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Publication numberUS20050257724 A1
Publication typeApplication
Application numberUS 10/852,497
Publication dateNov 24, 2005
Filing dateMay 24, 2004
Priority dateMay 24, 2004
Also published asCA2502628A1, CN1865772A, CN100465510C, EP1602708A2
Publication number10852497, 852497, US 2005/0257724 A1, US 2005/257724 A1, US 20050257724 A1, US 20050257724A1, US 2005257724 A1, US 2005257724A1, US-A1-20050257724, US-A1-2005257724, US2005/0257724A1, US2005/257724A1, US20050257724 A1, US20050257724A1, US2005257724 A1, US2005257724A1
InventorsGregory Guinther, Michael Adams
Original AssigneeGuinther Gregory H, Adams Michael W
Export CitationBiBTeX, EndNote, RefMan
External Links: USPTO, USPTO Assignment, Espacenet
Additive-induced control of NOx emissions in a coal burning utility furnace
US 20050257724 A1
Abstract
NOx emissions may be lowered from the combustion of coal in a furnace. The method includes providing a furnace having a combustion chamber in which is combusted coal and oxygen. Further, coal and a metal containing combustion catalyst are delivered into the combustion chamber together with a reduced amount of oxygen as compared the amount of oxygen combusted in the combustion chamber without the metal-containing combustion catalyst. The thermal efficiency and combustion stability of the furnace are not decreased as a result of the reduction combustion air and provision of metal containing additives to the combustion chamber.
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Claims(20)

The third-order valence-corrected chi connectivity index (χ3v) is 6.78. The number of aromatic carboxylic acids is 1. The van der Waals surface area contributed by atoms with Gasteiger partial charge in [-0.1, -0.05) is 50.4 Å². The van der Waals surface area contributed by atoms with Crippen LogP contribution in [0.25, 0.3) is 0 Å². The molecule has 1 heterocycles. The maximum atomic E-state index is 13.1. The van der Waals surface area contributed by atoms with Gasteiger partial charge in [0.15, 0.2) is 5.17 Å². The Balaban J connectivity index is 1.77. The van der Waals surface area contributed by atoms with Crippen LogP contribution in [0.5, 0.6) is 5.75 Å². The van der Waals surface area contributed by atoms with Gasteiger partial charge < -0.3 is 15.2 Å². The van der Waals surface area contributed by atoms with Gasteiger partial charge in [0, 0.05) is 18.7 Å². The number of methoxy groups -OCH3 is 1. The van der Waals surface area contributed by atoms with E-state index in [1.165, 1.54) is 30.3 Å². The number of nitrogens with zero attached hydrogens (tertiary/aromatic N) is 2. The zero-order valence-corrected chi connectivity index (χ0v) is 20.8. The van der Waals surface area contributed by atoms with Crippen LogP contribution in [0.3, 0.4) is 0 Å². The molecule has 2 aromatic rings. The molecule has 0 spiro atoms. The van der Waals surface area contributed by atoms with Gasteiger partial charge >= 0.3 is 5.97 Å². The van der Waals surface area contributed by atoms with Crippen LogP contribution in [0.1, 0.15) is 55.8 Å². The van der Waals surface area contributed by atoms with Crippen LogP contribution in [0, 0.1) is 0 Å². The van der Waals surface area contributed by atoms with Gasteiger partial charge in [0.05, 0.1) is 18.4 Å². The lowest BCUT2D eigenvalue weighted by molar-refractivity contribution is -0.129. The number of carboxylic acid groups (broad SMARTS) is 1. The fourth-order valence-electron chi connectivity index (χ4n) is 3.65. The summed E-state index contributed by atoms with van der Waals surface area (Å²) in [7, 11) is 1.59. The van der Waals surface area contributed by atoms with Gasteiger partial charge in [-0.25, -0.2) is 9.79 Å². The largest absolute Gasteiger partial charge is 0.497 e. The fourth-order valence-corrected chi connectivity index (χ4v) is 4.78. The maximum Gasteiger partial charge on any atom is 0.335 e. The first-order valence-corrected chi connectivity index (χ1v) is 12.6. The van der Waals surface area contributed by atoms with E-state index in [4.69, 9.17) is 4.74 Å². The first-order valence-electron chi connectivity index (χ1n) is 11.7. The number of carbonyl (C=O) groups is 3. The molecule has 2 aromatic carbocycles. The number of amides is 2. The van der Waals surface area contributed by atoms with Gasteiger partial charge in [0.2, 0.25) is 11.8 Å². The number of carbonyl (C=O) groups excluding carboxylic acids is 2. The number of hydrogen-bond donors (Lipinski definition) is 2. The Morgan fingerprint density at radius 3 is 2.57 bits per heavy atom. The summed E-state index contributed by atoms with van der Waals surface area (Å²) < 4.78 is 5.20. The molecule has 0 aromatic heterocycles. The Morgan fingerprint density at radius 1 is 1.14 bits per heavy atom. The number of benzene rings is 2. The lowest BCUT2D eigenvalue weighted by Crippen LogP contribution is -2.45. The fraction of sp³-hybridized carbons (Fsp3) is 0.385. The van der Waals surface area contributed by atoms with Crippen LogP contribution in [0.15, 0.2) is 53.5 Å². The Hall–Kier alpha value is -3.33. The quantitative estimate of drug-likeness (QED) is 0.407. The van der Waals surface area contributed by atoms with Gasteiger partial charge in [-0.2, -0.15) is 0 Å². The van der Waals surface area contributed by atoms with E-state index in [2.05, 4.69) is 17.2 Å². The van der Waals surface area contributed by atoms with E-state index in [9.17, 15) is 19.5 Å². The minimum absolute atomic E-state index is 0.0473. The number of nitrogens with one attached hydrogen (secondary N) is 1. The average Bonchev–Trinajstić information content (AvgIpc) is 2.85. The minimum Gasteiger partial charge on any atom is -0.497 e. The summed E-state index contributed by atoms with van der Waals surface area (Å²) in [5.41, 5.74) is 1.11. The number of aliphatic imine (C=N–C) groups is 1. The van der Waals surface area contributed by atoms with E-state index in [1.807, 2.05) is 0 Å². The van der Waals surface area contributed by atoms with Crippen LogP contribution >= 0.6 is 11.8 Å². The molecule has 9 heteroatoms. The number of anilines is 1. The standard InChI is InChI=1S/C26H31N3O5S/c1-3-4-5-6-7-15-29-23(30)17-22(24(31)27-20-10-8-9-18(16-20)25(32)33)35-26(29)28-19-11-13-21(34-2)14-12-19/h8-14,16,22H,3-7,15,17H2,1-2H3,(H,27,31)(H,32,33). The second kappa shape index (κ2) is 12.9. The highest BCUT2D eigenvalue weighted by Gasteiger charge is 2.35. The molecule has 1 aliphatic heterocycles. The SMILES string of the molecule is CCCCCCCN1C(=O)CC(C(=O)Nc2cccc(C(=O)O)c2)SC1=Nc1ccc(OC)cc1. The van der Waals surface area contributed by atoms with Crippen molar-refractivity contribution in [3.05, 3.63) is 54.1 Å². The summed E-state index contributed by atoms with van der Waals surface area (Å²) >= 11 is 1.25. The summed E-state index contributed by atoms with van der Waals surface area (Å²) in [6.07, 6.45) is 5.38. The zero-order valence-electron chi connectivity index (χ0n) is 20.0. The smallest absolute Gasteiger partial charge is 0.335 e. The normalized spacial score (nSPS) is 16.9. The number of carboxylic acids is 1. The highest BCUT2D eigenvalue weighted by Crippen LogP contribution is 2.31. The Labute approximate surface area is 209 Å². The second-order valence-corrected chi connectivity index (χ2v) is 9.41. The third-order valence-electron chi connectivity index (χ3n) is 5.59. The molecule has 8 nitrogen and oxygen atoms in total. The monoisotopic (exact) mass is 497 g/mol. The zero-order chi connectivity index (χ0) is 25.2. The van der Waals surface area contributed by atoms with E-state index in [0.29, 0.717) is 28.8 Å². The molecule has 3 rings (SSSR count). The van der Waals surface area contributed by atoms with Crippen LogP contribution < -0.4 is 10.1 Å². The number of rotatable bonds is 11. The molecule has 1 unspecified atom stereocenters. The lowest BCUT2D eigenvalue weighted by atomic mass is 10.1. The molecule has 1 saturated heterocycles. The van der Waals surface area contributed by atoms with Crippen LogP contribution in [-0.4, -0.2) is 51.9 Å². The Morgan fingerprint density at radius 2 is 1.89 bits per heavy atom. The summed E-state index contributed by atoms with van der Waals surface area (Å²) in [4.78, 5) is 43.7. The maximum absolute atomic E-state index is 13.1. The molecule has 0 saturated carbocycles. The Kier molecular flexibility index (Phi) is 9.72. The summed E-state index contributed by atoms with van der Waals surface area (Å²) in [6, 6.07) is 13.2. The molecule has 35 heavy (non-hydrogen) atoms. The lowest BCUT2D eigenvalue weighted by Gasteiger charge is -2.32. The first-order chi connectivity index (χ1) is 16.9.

1. A method of lowering NOx emissions resulting from the combustion of coal in a furnace, the method comprising the steps of:
providing a furnace having a combustion chamber in which is combusted coal and oxygen,
delivering into the combustion chamber coal and a metal-containing combustion catalyst,
providing a reduced amount of oxygen to the combustion chamber as compared with the amount of oxygen combusted in the combustion chamber without the metal-containing combustion catalyst,
wherein the thermal efficiency of the furnace is not decreased as compared with the thermal efficiency of the furnace without the delivery of the combustion catalyst and reduced amount of oxygen in the combustion chamber.
2. The method as described in claim 1, wherein the furnace comprises low-NOx burners.
3. The method as described in claim 1, wherein reduction in the amount of oxygen provided to the combustion chamber is a reduction of up to 50% of the amount of oxygen above stoichiometric.
4. The method as described in claim 1, wherein the metal-containing combustion catalyst comprises manganese.
5. The method as described in claim 4, wherein the metal-containing combustion catalyst comprises an organometallic compound.
6. The method as described in claim 5, wherein the metal-containing combustion catalyst comprises MMT.
7. The method as described in claim 1, wherein the metal-containing combustion catalyst comprises a metal selected from the group consisting of potassium, calcium, strontium, chromium, iron, cobalt, copper, lanthanide, cerium, platinum, palladium, rhodium, ruthenium, iridium and osmium.
8. The method as described in claim 1, wherein the metal-containing combustion catalyst is delivered at a rate of about 2 to about 400 ppm of metal in the catalyst relative to the amount of coal.
9. The method as described in claim 1, wherein the metal-containing combustion catalyst is delivered at a rate of about 2 to about 80 ppm of metal in the catalyst relative to the amount of coal.
10. The method as described in claim 1, wherein the metal-containing combustion catalyst is delivered at a rate of about 2 to about 50 ppm of metal in the catalyst relative to the amount of coal.
11. A method of lowering NOx emissions resulting from the combustion of coal in a furnace, the method comprising the steps of:
providing a furnace having a combustion chamber in which is combusted coal and oxygen,
delivering into the combustion chamber coal and a metal-containing combustion catalyst,
providing a reduced amount of oxygen to the combustion chamber as compared with the amount of oxygen combusted in the combustion chamber without the metal-containing combustion catalyst,